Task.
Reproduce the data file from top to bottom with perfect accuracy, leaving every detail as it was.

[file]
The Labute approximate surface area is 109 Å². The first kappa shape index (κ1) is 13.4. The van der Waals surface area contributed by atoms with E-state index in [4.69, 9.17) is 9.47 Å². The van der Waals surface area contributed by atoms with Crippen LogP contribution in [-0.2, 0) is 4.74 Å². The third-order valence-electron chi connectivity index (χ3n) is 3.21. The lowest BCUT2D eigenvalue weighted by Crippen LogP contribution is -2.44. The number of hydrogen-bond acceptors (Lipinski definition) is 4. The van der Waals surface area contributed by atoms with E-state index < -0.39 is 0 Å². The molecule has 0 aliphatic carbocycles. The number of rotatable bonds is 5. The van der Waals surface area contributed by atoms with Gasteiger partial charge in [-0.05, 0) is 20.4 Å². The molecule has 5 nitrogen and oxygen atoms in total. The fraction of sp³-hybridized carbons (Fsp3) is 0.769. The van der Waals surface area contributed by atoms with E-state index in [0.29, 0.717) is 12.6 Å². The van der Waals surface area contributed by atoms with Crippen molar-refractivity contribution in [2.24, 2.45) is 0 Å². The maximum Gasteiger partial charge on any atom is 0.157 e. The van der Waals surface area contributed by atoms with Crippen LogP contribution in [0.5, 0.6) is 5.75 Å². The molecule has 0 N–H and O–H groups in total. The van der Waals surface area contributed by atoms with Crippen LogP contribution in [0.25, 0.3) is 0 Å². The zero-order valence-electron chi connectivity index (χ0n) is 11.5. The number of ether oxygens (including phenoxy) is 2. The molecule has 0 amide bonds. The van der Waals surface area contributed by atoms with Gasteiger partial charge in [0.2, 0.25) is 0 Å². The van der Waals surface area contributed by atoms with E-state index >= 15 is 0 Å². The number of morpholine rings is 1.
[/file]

The Labute approximate surface area is 109 Å². The first kappa shape index (κ1) is 13.4. The van der Waals surface area contributed by atoms with E-state index in [4.69, 9.17) is 9.47 Å². The van der Waals surface area contributed by atoms with Crippen LogP contribution in [-0.2, 0) is 4.74 Å². The third-order valence-electron chi connectivity index (χ3n) is 3.21. The lowest BCUT2D eigenvalue weighted by Crippen LogP contribution is -2.44. The number of hydrogen-bond acceptors (Lipinski definition) is 4. The van der Waals surface area contributed by atoms with E-state index < -0.39 is 0 Å². The molecule has 0 aliphatic carbocycles. The number of rotatable bonds is 5. The van der Waals surface area contributed by atoms with Gasteiger partial charge in [-0.05, 0) is 20.4 Å². The molecule has 5 nitrogen and oxygen atoms in total. The fraction of sp³-hybridized carbons (Fsp3) is 0.769. The van der Waals surface area contributed by atoms with E-state index in [0.29, 0.717) is 12.6 Å². The van der Waals surface area contributed by atoms with Crippen molar-refractivity contribution in [2.24, 2.45) is 0 Å². The maximum Gasteiger partial charge on any atom is 0.157 e. The van der Waals surface area contributed by atoms with Crippen LogP contribution in [0.5, 0.6) is 5.75 Å². The molecule has 0 N–H and O–H groups in total. The van der Waals surface area contributed by atoms with Crippen LogP contribution in [0.25, 0.3) is 0 Å². The zero-order valence-electron chi connectivity index (χ0n) is 11.5. The number of ether oxygens (including phenoxy) is 2. The molecule has 0 amide bonds. The van der Waals surface area contributed by atoms with Gasteiger partial charge in [0.2, 0.25) is 0 Å². The van der Waals surface area contributed by atoms with E-state index >= 15 is 0 Å². The number of morpholine rings is 1.